A report on RishabhanathaJainism and Samavasarana

Idol of Lord Rishabhdeva at Palitana Tirth, Gujarat
The hand symbolizes Ahiṃsā, the wheel dharmachakra, the resolve to halt saṃsāra (transmigration).
Samavasarana of Tirthankara
Rishabha with mother Marudevi at Palitana
Classification of Saṃsāri Jīvas (transmigrating souls) in Jainism
Samosharana of Tirthankara Rishabha (Ajmer Jain temple)
Janma kalyāṇaka from the Kalpa Sutra, c. 14th–15th Century CE
Lord Neminatha, Akota Bronzes (7th century)
Ruins of ancient Jain settlement from 2nd century BCE in Kankali Tila, Mathura depicting the scene of Nilanjana's Dance from life of Lord Rishabhdeva.
Jain miniature painting of 24 tirthankaras, Jaipur, c. 1850
Jain manuscript page with Mahavira teaching to all creatures in Samavasarana, western India, c. 1500–1600, gouache on paper
Statuary representing meditation by Rishabhanatha in Kayotsarga posture. (Photo:Ajmer Jain temple)
Jain temple painting explaining Anekantavada with Blind men and an elephant
Samavsarana of Mahavira as depicted in 19th-century art from Mysore.
Rishabhanatha's moving over lotus after attaining omniscience
A Jain monk in meditation, wearing the characteristic white robe and face covering
Painting of Samavasarana (Assembly hall) of a Jain Tirthankara. It depicts various beings who come to hear the preachings of the Jina peacefully
Mount Kailash or Ashtapad, the Nirvana place of Rishabhdeva.
Nishidhi stone, depicting the vow of sallekhana, 14th century, Karnataka
Samosharan depiction
Svetambara iconography of Rishabhanatha, in which he is identified by the bull stamped or carved below his feet. On the center of his chest is a shrivatsa.
Praying at the feet of a statue of Bahubali
Carving at Ambika Gumpha, Udayagiri and Khandagiri Caves, 2nd century BCE
Jain worship may include ritual offerings and recitals.
The famous 15 ft "Bade Baba" idol at Bade Baba temple, Kundalpur
Celebrating Das Lakshana (Paryushana), Jain Center of America, New York City
Palitana temples
The birth of Mahavira, from the Kalpa Sūtra (c.1375–1400 CE)
Statue of Ahimsa, Maharashtra, {{convert|108|feet}}
Bawangaja, Madhya Pradesh, {{convert|84|feet}}
Idol of Suparśvanātha
The {{convert|58.4|feet}} colossal at Gopachal Hill
A symbol to represent the Jain community was chosen in 1975 as part of the commemoration of the 2,500th anniversary of Mahavira’s nirvana.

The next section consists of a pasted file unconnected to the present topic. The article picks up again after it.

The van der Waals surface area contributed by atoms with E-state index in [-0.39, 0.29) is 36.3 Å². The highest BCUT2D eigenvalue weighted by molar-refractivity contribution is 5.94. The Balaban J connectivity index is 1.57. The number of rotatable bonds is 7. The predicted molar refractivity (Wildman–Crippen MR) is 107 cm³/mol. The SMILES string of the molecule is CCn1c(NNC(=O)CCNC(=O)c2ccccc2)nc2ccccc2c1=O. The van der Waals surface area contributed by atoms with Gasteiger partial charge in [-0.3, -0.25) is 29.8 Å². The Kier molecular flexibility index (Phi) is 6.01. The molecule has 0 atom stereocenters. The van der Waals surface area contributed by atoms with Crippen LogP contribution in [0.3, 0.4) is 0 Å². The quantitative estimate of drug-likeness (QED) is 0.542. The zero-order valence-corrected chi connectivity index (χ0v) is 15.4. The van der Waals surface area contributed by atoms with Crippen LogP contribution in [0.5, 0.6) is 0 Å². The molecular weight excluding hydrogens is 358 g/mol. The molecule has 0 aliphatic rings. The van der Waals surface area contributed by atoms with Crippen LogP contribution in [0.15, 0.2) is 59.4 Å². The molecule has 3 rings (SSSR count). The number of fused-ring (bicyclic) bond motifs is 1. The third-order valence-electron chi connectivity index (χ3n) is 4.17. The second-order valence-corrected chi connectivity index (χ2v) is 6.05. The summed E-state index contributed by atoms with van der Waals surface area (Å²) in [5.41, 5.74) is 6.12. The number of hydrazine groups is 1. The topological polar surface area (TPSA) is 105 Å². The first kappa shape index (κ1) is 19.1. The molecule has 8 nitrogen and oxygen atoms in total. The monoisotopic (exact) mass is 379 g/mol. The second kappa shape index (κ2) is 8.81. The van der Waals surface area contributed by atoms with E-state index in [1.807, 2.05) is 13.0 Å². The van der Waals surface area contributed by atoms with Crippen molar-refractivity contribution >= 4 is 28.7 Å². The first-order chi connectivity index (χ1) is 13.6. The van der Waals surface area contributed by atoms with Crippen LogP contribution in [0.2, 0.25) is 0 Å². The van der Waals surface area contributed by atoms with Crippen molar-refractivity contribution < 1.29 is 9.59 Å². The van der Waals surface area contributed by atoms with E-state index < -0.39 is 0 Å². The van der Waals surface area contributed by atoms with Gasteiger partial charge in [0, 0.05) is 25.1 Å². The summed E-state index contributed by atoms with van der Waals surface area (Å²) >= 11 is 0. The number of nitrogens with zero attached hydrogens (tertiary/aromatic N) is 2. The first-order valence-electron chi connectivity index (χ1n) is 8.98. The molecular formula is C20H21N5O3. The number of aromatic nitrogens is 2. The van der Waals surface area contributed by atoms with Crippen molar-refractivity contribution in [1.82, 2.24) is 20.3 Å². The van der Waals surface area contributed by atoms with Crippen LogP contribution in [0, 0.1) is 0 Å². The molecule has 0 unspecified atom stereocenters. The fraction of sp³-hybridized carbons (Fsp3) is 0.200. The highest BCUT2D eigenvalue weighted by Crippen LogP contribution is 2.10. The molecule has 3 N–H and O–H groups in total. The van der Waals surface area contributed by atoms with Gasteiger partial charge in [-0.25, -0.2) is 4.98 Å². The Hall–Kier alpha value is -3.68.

The {{convert|45|feet}} tall rock cut idol at Chanderi
Rishabhdev, believed to have lived over 592.704×1018 years ago, is considered the traditional founder of Jainism.
{{convert|31|feet}} statue made up of Ashtadhatu, Trilok Teerth Dham
The ruins of Gori Jain temples in Nagarparkar, Pakistan, a pilgrimage site before 1947.
The {{convert|25|feet}} idol at Dadabari, Kota
Ranakpur Jain Temple
Ranakpur Jain temple, Ranakpur, Rajasthan
Dilwara Temples
Adinatha temple, Khajuraho, a UNESCO World Heritage Site
Parshvanath Temple in Khajuraho
Vimal Vasahi, Dilwara temples
Girnar Jain temples
Panchakuta Basadi
Jal Mandir, Pawapuri
Lodhurva Jain temple
Palitana temples
Saavira Kambada Basadi, Moodbidri, Karnataka
Jain temple, Antwerp, Belgium
Brahma Jinalaya, Lakkundi
Hutheesing Jain Temple

Rishabhanatha, also ' (ऋषभदेव), Rishabhadeva, ' or Ikshvaku is the first Tīrthaṅkara (Supreme preacher) of Jainism and establisher of Ikshvaku dynasty.

- Rishabhanatha

In Jainism, Samavasarana or Samosharana ("Refuge to All") is the divine preaching hall of the Tirthankara, stated to have more than 20,000 stairs in it.

- Samavasarana

Jainism traces its spiritual ideas and history through the succession of twenty-four Tirthankaras (supreme preachers of Dharma), with the first in the current time cycle being Rishabhadeva, whom the tradition holds to have lived millions of years ago; the twenty-third tirthankara Parshvanatha, whom historians date to 9th century BCE; and the twenty-fourth tirthankara, Mahavira around 600 BCE.

- Jainism

The size of Rishabhadeva's samavasarana was 12 km2.

- Samavasarana

The Devas (heavenly beings) are suggested to have created divine preaching halls known as samavasaranas for him after that.

- Rishabhanatha

Samavasarana, a preaching hall of tirthankaras with various beings concentrically placed, is an important theme of Jain art.

- Jainism
Idol of Lord Rishabhdeva at Palitana Tirth, Gujarat

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Tirthankara images at Siddhachal Caves inside Gwalior Fort.
Auspicious dreams seen by a tirthankara's mother during pregnancy
Samavasarana of Tirthankara Rishabha (Ajmer Jain temple)
Tirthankars of present, previous and next cosmic ages (72 in total)
Jain chaumukha sculpture at LACMA, 6th century
Image of Mahavira at Shri Mahavirji

In Jainism, a Tirthankara (Sanskrit: ; English: literally a 'ford-maker') is a saviour and spiritual teacher of the dharma (righteous path).

The first tirthankara in this present time cycle (Hunda Avsarpini) was Rishabhanatha, who is credited for formulating and organising humans to live in a society harmoniously.

4) Jñāna kalyāṇaka: The event when a tirthankara attains kevalajñāna (infinite knowledge). A samavasarana (divine preaching hall) is erected from where he delivers sermons and restores sangha after that.